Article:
Almanac Cricket: Dr Cricket


We’re almost in the last quarter of 2021. The football season’s over, cricket season beckons. However, this dashed pandemic drags on impacting lives all around the planet. The one positive in 2021 is now having vaccines, but their efficacy, with new strains of the virus mutating, may put a potential damper on this.


As a health professional, who also has Post Graduate qualifications in History, I initially thought this may be an interesting period to experience. I had a reasonable knowledge of the last serious pandemic Australia, the world, grappled with a century ago, the Spanish Flu. Now circa 18+ months later yes, it’s been interesting, but certainly draining. Will it ever end !?!


Deaths, restrictions, infections, Covidiocy are all part of a reality continuing to plague our lives. What was taken for granted for so long has been turned upside down as the world seeks to counter this fatal virus. Work, school, play is all severely affected by Covid 19. No area of our lives seems free of this virus.


Cricket has certainly not been exempted. Tours, tests, limited overs matches have all been cancelled/postponed as the world fights this virus. Are we any nearer the end than the beginning? Anyhow I’m thinking about a way forward. How about a team of cricketers to fight the good fight against the pandemic?  Well the team has been selected, aiming to fight a way forward for us. They are primarily medical doctors, with supports, in this hopefully World Champion team. Here’s the starting eleven.


George Thoms:  He  was a Footscray boy, whose older brother Jim played football for Footscray. An opening batsman he played the sole test, in 1951-52. He worked as a Specialist at the hospital in Footscray for many years. My mother, who was a Midwife there, often commented to us kids of working alongside of him, an Australian test player. George Thoms was an Australian pioneer in the use of laser surgery.


Henry James Herbert Scott: Was a Victorian born cricketer who played for Australia in the first decade of test matches. He captained the 1886 Australian team in England, then spent more time there fine tuning his medical skills. Sadly, he died of Typhoid in 1910, a disease for which there was no vaccination then.


Roy Park:  The former University, & Melbourne, footballer served with the Australian Medical Corp on the Western Front. He was also a handy batsman for Victoria, winning a test cap. His test career was very short.  He faced only one delivery; it dismissing him. There is an anecdotal story his wife was sitting in the crowd knitting, as her husband faced up to the ball. She then apparently dropped her wool. Bending down to pick it up, she missed the only delivery he faced in his brief test career. True; maybe?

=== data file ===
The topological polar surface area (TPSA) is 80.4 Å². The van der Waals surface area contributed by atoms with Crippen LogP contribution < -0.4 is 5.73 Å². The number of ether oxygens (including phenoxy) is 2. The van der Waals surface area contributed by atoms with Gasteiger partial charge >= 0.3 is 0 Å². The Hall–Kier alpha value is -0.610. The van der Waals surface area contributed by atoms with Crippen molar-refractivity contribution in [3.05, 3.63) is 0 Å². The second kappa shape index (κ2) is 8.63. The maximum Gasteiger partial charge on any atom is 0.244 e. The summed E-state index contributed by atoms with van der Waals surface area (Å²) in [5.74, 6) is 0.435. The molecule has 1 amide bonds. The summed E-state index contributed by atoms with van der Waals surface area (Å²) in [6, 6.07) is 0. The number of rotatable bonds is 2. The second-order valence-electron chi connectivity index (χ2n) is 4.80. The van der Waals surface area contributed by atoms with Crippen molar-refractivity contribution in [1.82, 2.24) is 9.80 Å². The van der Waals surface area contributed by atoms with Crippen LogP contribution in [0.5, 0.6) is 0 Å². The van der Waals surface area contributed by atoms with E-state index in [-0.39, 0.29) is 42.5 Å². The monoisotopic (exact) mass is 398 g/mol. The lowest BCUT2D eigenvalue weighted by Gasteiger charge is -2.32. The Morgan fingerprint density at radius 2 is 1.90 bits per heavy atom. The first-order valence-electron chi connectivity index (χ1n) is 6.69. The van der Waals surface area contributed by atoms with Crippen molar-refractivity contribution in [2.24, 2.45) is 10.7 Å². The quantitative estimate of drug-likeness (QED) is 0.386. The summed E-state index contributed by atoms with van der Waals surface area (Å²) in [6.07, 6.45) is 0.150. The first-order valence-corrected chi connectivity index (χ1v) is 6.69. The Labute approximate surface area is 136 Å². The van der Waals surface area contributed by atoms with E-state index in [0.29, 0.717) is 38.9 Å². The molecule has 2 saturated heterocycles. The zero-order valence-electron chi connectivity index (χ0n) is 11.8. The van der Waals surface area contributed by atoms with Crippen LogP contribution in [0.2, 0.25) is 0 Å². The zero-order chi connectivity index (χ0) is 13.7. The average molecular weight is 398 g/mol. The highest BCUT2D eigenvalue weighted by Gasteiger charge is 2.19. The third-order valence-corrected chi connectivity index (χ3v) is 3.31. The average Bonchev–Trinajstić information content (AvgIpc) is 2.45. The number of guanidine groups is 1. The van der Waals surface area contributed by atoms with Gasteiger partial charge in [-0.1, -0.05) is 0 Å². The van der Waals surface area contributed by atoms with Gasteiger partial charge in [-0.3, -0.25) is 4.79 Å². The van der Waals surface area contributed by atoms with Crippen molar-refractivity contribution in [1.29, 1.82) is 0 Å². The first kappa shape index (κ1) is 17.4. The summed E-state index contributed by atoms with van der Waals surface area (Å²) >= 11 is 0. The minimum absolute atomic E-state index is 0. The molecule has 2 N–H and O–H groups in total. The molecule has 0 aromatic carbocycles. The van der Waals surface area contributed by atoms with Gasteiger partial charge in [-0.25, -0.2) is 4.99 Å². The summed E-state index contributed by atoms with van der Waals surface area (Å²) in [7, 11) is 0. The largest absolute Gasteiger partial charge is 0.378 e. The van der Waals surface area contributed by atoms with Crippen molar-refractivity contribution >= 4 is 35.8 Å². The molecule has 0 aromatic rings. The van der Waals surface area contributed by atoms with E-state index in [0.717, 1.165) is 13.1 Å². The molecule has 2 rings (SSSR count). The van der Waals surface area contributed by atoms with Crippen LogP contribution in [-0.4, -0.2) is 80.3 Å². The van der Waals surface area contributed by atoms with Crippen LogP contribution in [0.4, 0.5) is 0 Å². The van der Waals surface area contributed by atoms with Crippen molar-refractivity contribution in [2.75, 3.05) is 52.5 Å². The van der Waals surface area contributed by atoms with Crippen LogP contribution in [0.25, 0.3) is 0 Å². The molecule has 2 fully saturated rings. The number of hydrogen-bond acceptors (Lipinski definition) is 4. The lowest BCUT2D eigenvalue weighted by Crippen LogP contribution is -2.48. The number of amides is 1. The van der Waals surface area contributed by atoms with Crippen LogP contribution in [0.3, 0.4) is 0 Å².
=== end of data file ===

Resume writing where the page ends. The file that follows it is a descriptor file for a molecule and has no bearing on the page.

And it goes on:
Ali Bacher:  The South African who oversaw their 1970, 4-0 victory over Australia on the veldt, this being the last test series they played for over two decades. He then spent time as a General Practitioner (GP) before becoming a key figure in South African cricket administration.  Bacher was active in bringing cricket tours to South Africa during the apartheid bans. When South Africa was welcomed back to the world cricketing family, he remained active in administration being involved in arranging the 2003 World Cup, also being an early participant in trialing the use of video reviews for deciding on dismissals.


Seymour Nurse:  No, the Barbadian born right handed batsmen of the 1960’s was not medically trained (to my knowledge)but how could a health care team not include a Nurse? You could not leave out a Nurse who averaged 47.60 @ test level.


William Gilbert (WG) Grace:  The famous face of WG Grace is an imposing symbol of late nineteenth century cricket.  Grace qualified as a Medical Practitioner in 1879 then established a successful career in medicine. He did much work amongst the poor families of London, with a reputation of not billing them. On the cricketing field he was theoretically considered an amateur cricketer, though he apparently made more money playing cricket than any professional cricketer. A controversial figure in his life time, he’ll captain our team as it fights this pernicious virus.


Edward Mills Grace: This older brother of the legendary WG Grace played the sole test. In the medical field he worked as a Surgeon, though in his later years he took on the role of the Coroner. Primarily a cricketing all-rounder he occasionally also kept wicket for his county Gloucestershire.


Roy Minnett: He was an Australian test cricketer from New South Wales who played before the ‘great trade war’: World War One. He appeared in nine tests for Australia prior to retiring to focus on medicine.